Why Investigative Case Management Is So Important For Banks

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15 August 2017
Joan McGowan

Forget legacy detection systems integration. This has proven to be challenging, costly, frustrating for banks, staff and their customers, and a win for criminals.

In my latest report, Under the Spotlight: Innovative Vendors in Financial Crime Case Management Technology, I argue the point of fraud and AML data integration should be at the case management stage. Not too dissimilar to the failed CRM approach of the early 2000s, banks have stumbled over the convergence of large numbers of detection systems that have evolved as point solutions. Some of the larger banks report more than 30 AML and fraud detection systems across their organization. These systems have remained siloed along business lines and shaped their own data standards, data models, procedures, and controls for detection and case management of suspicious activities.

When integration fails, the bank's impulse is to increase its analysts, investigators, and compliance staff. This has proven unsustainable.

By adopting a centralized investigative case management system equipped with innovative technologies, banks can address operational production inefficiencies and quickly realize considerable benefits:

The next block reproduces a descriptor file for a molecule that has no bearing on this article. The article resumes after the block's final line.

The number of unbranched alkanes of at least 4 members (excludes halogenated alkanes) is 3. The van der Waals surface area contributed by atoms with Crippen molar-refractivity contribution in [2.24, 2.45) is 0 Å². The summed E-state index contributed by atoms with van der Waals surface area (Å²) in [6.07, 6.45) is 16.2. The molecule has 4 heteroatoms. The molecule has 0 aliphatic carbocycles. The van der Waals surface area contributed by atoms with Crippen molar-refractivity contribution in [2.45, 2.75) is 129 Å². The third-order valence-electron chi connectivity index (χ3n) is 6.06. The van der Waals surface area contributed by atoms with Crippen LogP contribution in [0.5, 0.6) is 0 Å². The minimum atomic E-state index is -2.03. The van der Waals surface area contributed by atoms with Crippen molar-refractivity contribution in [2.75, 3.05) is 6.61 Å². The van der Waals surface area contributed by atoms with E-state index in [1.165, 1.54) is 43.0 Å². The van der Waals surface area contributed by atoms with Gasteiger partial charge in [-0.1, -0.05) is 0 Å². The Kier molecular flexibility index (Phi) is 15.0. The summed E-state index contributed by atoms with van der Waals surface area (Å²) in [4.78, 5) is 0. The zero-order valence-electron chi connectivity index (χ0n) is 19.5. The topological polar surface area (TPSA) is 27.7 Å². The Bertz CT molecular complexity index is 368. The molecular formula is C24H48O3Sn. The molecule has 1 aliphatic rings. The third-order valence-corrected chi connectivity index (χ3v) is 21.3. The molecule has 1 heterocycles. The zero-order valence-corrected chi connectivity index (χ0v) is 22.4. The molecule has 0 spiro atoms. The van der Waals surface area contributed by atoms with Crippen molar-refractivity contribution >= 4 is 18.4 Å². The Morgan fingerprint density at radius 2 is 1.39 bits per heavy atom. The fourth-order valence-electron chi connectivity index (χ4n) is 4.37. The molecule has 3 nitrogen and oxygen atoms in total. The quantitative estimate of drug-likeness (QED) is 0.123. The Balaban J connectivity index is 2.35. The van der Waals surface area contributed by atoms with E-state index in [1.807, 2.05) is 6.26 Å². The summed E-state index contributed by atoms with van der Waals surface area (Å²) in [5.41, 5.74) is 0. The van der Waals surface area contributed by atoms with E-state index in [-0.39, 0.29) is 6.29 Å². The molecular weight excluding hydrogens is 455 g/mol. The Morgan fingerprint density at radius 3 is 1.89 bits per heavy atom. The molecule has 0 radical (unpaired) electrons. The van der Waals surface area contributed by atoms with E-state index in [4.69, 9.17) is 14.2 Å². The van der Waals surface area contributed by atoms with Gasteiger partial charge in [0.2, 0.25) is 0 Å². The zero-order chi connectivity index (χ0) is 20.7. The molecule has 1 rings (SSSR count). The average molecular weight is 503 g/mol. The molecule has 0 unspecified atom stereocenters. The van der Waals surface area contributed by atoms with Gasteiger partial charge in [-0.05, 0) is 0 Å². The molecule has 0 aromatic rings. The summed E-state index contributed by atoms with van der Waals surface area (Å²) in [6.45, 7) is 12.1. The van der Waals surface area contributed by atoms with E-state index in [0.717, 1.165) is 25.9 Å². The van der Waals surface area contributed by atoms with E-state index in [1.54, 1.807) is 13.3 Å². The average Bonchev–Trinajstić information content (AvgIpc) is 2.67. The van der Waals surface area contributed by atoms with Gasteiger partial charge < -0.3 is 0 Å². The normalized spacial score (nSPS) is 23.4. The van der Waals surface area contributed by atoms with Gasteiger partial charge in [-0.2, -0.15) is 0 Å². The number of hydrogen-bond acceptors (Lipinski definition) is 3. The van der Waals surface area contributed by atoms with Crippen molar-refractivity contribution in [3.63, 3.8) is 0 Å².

• Increased productivity across financial crime risk management.
  • Greater transparency of financial crimes suspicious activities.
  • Improved governance and compliance.
  • Reduced rates of false alarms.
  • Reduced fraud and financial losses.
  • Reduced regulatory risk.

The report reviews a handful of innovative vendors, listed below, who are using emerging technologies such as AI, robotic process automation, and dynamic workflows to streamline alert and case management processes and reduce false positive rates.

  • FIS Global
  • IBM
  • NICE Actimize
  • Oracle
  • Pegasystems (Pega)
  • SAS
  • SAS has partnered with Jack Henry Associates

Effective case management of suspicious activities will go a long way to ease the frustration of investigators, compliance officers, law enforcement, and regulators. It will also free up investment dollars and resources earmarked for integration of legacy detection systems.


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Asia-Pacific, EMEA, LATAM, North America